Boy, 4, dead in Montgomery Village apartment fire; dozens displaced -- Gazette.Net


ADVERTISEMENT


ADVERTISEMENT


ADVERTISEMENT


RECENTLY POSTED JOBS



FEATURED JOBS


Loading...


Share on Facebook
Share on Twitter
Delicious
E-mail this article
Leave a Comment
Print this Article
advertisement

This story was updated at 5:05 p.m., Jan. 9, 2014.

Forty people are still homeless after a fire in Montgomery Village on Wednesday afternoon that left a 4-year-old boy dead.

Officials late Thursday afternoon identified the boy as Lancelot Quarshie. The cause of his death was not released.

The fire at the Cider Mill Apartments in the 18200 block of Lost Knife Circle has been ruled accidental, according to Scott Graham, assistant chief with Montgomery County Fire and Rescue. Officials said the fire started in an apartment’s kitchen, but the cause is still undetermined as they continue their investigation.

Four people were taken to a local hospital from the garden-style apartment building — among them, a man in serious condition with life-threatening injuries, according to Scott Goldstein, a spokesman with the fire service. No update on the man’s condition was available Thursday.

Outside the three-story apartment building, a baby stroller and bright purple tricycle sat in a pile of ashes. The windows and entrances into the building have been boarded up with plywood.

The fire started shortly after 4 p.m. Wednesday, said fire service spokeswoman Beth Anne Nesselt.

Heavy smoke rose from the second floor. About 80 firefighters responded and the blaze was extinguished within 20 minutes.

Goldstein said it’s not certain when the 40 residents would be allowed back into their homes.

Patty Vasquez was among the residents standing outside their flame-scarred apartment building Wednesday evening as firefighters dumped buckets of ash and debris off a second-story balcony.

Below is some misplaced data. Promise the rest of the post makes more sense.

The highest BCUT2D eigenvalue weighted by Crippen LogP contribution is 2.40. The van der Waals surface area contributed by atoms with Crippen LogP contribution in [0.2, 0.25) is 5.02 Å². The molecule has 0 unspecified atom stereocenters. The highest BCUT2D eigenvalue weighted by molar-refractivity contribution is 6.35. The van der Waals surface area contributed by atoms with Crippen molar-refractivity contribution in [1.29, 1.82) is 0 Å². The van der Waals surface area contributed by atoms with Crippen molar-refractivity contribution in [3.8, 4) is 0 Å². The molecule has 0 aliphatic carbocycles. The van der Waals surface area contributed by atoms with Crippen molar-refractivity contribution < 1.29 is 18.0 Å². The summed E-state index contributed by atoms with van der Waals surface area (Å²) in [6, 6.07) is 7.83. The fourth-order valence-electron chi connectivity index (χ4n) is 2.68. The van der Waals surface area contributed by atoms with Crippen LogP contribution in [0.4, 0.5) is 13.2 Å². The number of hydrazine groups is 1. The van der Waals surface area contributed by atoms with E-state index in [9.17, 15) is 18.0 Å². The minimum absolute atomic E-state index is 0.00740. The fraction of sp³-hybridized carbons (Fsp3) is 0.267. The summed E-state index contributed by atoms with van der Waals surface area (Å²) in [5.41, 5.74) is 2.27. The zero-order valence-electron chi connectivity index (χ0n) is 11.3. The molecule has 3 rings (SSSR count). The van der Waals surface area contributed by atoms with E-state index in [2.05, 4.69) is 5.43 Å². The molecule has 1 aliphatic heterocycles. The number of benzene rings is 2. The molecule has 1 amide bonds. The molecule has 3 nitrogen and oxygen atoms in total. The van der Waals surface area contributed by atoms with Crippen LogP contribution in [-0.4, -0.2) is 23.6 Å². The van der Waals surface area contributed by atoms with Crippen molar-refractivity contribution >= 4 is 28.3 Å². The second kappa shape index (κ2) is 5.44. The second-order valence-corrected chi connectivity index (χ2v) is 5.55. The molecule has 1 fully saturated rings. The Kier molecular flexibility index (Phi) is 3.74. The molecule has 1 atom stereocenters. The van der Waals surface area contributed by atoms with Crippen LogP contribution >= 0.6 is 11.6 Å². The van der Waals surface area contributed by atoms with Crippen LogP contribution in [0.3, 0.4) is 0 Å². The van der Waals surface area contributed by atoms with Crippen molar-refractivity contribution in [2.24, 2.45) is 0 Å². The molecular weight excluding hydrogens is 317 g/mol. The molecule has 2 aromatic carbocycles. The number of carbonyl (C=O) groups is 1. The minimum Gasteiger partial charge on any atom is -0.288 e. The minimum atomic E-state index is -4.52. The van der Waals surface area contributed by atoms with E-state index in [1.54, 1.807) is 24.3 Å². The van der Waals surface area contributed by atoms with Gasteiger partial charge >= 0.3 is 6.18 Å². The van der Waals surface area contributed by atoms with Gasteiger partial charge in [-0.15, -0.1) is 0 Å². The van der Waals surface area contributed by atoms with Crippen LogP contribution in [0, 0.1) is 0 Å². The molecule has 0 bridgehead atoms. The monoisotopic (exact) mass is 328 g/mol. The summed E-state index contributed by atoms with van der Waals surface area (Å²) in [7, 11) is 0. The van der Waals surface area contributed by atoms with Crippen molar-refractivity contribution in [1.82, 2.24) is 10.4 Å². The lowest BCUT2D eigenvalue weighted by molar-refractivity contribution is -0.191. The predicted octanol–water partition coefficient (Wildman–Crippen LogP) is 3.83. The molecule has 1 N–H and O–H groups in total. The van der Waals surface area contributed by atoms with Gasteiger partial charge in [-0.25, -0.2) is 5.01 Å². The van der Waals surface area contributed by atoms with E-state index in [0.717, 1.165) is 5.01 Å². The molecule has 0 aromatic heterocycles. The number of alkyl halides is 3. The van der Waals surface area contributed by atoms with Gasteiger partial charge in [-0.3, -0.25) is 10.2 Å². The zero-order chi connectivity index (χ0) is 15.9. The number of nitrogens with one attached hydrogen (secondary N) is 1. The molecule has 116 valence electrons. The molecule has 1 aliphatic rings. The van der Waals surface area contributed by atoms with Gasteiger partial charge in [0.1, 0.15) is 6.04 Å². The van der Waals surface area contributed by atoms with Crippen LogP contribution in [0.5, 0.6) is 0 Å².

Vasquez, wearing sweatpants and a sweatshirt, said she had just brought her daughter home from school when the fire started. There was no time to pick up winter coats and hats before they had to evacuate.

“When there’s a fire, everybody runs out,” she said.

Residents who had not left the area were moved to a heated county medical ambulance bus in the parking lot, but Goldstein said they would have to find somewhere else to spend the night.

Twelve apartments were evacuated. The property manager declined to comment on the incident. A representative for the company that owns the apartments did not respond to calls.

Damage estimates are $750,000 to the structure and $300,000 to contents, according to Graham’s news release.

Firefighters will be in the area this week distributing information to residents about fire safety and offering to check smoke alarms, officials said Thursday. The program is part of the department’s “Safety in Our Neighborhood” community outreach educational campaign conducted by firefighters throughout the county each Saturday. Any resident who wants more information about the program or to have their smoke alarms checked may call 311 to schedule a visit by firefighters.

scarignan@gazette.net